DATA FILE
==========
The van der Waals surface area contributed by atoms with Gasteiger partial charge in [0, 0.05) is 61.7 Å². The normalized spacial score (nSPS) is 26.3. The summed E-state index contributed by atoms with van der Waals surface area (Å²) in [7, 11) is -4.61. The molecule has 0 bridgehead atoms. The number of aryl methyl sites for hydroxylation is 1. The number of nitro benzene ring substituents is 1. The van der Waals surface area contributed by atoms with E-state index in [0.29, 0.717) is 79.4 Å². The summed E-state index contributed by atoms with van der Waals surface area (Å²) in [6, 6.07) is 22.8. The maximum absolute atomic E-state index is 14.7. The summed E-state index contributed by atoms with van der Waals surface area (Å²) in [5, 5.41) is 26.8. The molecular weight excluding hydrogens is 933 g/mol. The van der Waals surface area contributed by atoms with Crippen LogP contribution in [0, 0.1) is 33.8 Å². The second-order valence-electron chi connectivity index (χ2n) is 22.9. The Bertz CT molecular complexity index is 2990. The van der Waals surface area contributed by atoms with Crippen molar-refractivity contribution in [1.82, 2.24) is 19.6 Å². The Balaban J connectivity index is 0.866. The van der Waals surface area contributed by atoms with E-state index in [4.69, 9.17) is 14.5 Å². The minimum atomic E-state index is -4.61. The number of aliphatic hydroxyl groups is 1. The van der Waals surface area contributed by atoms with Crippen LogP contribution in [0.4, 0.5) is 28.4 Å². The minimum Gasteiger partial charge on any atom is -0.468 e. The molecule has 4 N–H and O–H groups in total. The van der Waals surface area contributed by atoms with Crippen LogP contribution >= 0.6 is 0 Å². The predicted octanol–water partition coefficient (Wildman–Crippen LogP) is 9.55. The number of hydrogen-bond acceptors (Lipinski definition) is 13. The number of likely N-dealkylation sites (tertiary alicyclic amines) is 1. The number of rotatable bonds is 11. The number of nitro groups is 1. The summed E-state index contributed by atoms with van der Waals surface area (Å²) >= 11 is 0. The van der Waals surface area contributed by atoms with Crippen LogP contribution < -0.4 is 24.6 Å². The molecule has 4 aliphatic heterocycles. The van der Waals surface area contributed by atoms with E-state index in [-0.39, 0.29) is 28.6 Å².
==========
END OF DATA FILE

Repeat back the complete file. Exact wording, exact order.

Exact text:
The van der Waals surface area contributed by atoms with Gasteiger partial charge in [0, 0.05) is 61.7 Å². The normalized spacial score (nSPS) is 26.3. The summed E-state index contributed by atoms with van der Waals surface area (Å²) in [7, 11) is -4.61. The molecule has 0 bridgehead atoms. The number of aryl methyl sites for hydroxylation is 1. The number of nitro benzene ring substituents is 1. The van der Waals surface area contributed by atoms with E-state index in [0.29, 0.717) is 79.4 Å². The summed E-state index contributed by atoms with van der Waals surface area (Å²) in [6, 6.07) is 22.8. The maximum absolute atomic E-state index is 14.7. The summed E-state index contributed by atoms with van der Waals surface area (Å²) in [5, 5.41) is 26.8. The molecular weight excluding hydrogens is 933 g/mol. The van der Waals surface area contributed by atoms with Crippen LogP contribution in [0, 0.1) is 33.8 Å². The second-order valence-electron chi connectivity index (χ2n) is 22.9. The Bertz CT molecular complexity index is 2990. The van der Waals surface area contributed by atoms with Crippen molar-refractivity contribution in [1.82, 2.24) is 19.6 Å². The Balaban J connectivity index is 0.866. The van der Waals surface area contributed by atoms with E-state index in [4.69, 9.17) is 14.5 Å². The minimum atomic E-state index is -4.61. The number of aliphatic hydroxyl groups is 1. The van der Waals surface area contributed by atoms with Crippen LogP contribution in [0.4, 0.5) is 28.4 Å². The minimum Gasteiger partial charge on any atom is -0.468 e. The molecule has 4 N–H and O–H groups in total. The van der Waals surface area contributed by atoms with Crippen LogP contribution >= 0.6 is 0 Å². The predicted octanol–water partition coefficient (Wildman–Crippen LogP) is 9.55. The number of hydrogen-bond acceptors (Lipinski definition) is 13. The number of likely N-dealkylation sites (tertiary alicyclic amines) is 1. The number of rotatable bonds is 11. The number of nitro groups is 1. The summed E-state index contributed by atoms with van der Waals surface area (Å²) >= 11 is 0. The van der Waals surface area contributed by atoms with Crippen LogP contribution < -0.4 is 24.6 Å². The molecule has 4 aliphatic heterocycles. The van der Waals surface area contributed by atoms with E-state index in [-0.39, 0.29) is 28.6 Å².